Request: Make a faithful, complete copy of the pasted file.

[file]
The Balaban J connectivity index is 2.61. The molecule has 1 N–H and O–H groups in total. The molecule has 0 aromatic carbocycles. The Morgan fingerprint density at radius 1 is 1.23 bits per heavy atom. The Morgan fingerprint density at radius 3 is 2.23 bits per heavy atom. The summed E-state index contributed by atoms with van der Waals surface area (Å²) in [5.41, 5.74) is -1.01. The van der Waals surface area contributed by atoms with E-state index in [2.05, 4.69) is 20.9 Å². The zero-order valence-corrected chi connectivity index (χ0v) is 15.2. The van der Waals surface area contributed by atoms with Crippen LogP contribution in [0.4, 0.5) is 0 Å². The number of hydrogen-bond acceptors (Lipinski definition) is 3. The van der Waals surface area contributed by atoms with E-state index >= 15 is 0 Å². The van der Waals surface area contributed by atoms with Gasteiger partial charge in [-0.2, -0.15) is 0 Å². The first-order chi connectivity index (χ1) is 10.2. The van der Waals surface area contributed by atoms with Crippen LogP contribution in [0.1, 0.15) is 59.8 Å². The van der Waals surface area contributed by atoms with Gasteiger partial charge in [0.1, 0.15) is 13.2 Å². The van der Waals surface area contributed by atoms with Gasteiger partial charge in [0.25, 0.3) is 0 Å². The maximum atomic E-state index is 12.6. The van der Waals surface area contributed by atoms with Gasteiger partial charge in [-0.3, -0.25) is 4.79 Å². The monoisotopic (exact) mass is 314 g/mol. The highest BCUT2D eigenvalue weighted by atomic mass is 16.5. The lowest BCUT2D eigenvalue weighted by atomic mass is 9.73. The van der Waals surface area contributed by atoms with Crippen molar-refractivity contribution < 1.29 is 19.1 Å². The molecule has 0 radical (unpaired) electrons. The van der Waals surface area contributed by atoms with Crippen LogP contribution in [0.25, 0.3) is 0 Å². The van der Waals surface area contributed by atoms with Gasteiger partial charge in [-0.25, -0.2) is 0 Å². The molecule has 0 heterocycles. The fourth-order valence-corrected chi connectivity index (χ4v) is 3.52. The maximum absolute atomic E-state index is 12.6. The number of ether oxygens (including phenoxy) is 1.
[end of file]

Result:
The Balaban J connectivity index is 2.61. The molecule has 1 N–H and O–H groups in total. The molecule has 0 aromatic carbocycles. The Morgan fingerprint density at radius 1 is 1.23 bits per heavy atom. The Morgan fingerprint density at radius 3 is 2.23 bits per heavy atom. The summed E-state index contributed by atoms with van der Waals surface area (Å²) in [5.41, 5.74) is -1.01. The van der Waals surface area contributed by atoms with E-state index in [2.05, 4.69) is 20.9 Å². The zero-order valence-corrected chi connectivity index (χ0v) is 15.2. The van der Waals surface area contributed by atoms with Crippen LogP contribution in [0.4, 0.5) is 0 Å². The number of hydrogen-bond acceptors (Lipinski definition) is 3. The van der Waals surface area contributed by atoms with E-state index >= 15 is 0 Å². The van der Waals surface area contributed by atoms with Gasteiger partial charge in [-0.2, -0.15) is 0 Å². The first-order chi connectivity index (χ1) is 10.2. The van der Waals surface area contributed by atoms with Crippen LogP contribution in [0.1, 0.15) is 59.8 Å². The van der Waals surface area contributed by atoms with Gasteiger partial charge in [0.1, 0.15) is 13.2 Å². The van der Waals surface area contributed by atoms with Gasteiger partial charge in [0.25, 0.3) is 0 Å². The maximum atomic E-state index is 12.6. The van der Waals surface area contributed by atoms with Gasteiger partial charge in [-0.3, -0.25) is 4.79 Å². The monoisotopic (exact) mass is 314 g/mol. The highest BCUT2D eigenvalue weighted by atomic mass is 16.5. The lowest BCUT2D eigenvalue weighted by atomic mass is 9.73. The van der Waals surface area contributed by atoms with Crippen molar-refractivity contribution < 1.29 is 19.1 Å². The molecule has 0 radical (unpaired) electrons. The van der Waals surface area contributed by atoms with Crippen LogP contribution in [0.25, 0.3) is 0 Å². The van der Waals surface area contributed by atoms with Gasteiger partial charge in [-0.25, -0.2) is 0 Å². The molecule has 0 heterocycles. The fourth-order valence-corrected chi connectivity index (χ4v) is 3.52. The maximum absolute atomic E-state index is 12.6. The number of ether oxygens (including phenoxy) is 1.